What Happened: American-born Chinese designer Alexander Wang has announced minority investment for his previously family-owned brand. The label, founded in 2005, came to prominence three years later when it was awarded the CFDA/Vogue Fashion Fund. Reportedly in the pipeline since before the pandemic, the undisclosed amount has finally come through from China-based entities: Challenjers Capital and Youngor Group. Challenjers is a multi-stage venture capital firm targeting consumer and TMT sectors; Youngor Group is a public textiles and clothing enterprise in Ningbo, Zhejiang, established in 1993 and listed on the Shanghai Stock Exchange since 1998. According to the designer, the backing is expected to help the business double its annual revenue of $200 million (1.4 billion RMB) within the next five years.
The Jing Take: This financial deal comes in the aftermath of a number of sexual misconduct allegations for Wang but chimes with a renewed focus on cracking the Chinese market. And so far, it’s working: on the whole, the scandal appears to have gone relatively under the radar among mainlanders. A recent campaign tapping the auntie style as embodied by Liang Xiaoqing went viral while a show in New York’s Chinatown with a matured aesthetic showed a considered increase in the importance of Chinese culture, diaspora, and of course, consumers.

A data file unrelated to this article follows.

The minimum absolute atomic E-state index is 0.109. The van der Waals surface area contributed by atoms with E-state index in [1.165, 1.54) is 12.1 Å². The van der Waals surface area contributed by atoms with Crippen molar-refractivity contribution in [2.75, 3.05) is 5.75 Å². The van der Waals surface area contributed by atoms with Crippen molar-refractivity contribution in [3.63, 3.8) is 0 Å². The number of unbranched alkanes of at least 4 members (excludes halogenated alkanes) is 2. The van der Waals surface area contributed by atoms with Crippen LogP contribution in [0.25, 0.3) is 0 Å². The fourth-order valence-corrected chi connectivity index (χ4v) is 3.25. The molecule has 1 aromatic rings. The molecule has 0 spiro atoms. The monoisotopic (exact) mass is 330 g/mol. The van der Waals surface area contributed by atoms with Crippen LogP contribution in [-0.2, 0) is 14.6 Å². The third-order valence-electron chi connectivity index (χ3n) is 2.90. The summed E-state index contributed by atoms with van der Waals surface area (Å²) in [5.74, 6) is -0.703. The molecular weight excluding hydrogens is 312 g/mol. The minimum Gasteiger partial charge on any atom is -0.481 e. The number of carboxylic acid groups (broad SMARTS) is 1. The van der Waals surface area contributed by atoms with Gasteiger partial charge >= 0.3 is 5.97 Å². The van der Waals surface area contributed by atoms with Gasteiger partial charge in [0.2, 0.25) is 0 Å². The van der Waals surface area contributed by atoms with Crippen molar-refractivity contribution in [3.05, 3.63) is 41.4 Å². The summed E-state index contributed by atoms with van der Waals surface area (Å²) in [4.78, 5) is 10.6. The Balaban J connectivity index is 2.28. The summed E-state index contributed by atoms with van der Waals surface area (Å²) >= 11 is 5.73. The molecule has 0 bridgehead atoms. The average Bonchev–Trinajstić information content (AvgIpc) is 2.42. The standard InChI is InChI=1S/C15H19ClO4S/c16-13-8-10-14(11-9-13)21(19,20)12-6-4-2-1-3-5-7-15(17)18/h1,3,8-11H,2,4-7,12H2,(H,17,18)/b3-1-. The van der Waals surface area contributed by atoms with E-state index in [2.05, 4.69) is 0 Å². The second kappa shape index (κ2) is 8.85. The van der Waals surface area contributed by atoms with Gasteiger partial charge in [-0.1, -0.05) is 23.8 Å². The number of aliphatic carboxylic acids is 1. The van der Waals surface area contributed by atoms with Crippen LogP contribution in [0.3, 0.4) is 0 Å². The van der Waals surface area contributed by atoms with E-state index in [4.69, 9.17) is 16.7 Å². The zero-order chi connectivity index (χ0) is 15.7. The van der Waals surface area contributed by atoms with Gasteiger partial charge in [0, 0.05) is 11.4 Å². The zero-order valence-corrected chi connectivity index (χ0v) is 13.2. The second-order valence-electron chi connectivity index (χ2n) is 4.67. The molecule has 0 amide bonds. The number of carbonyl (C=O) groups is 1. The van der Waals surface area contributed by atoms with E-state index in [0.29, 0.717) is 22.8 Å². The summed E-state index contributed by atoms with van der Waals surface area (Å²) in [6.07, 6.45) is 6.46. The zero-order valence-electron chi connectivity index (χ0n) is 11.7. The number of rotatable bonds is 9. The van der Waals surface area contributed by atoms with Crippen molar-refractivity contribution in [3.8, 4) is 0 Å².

In August 2021, the company opened new flagship stores in Beijing Yintai Center (currently one of its largest) and Shenzhen Bay MixC City, taking the total footprint to 13 across nine cities. This new venture is another endorsement from citizens for the luxury name that’s seeking (and winning) fans (and sales) domestically. After all, what could be more effective on the home turf than attracting Chinese backers, especially in today’s volatile landscape?
However, they may all have different expectations: while Challenjers’ investment portfolio includes the inventive beverage outfit Genki Forest 元气森林, Wang, as an American-Chinese luxury line, is a very different proposition. Local investors have yet to successfully roll out the next household name, and neither of these two has shown any luxury acumen — at home or abroad. There are pros and cons here but depending on exactly how “minority” the stake is, unforeseen issues are likely. Wang is the golden ticket in China for now and his cool, distinctly Chinese appeal should make him bankable. But his reputation precedes him. Who knows when fickle netizens might turn?
The Jing Take reports on a piece of the leading news and presents our editorial team’s analysis of the key implications for the luxury industry. In the recurring column, we analyze everything from product drops and mergers to heated debate sprouting on Chinese social media.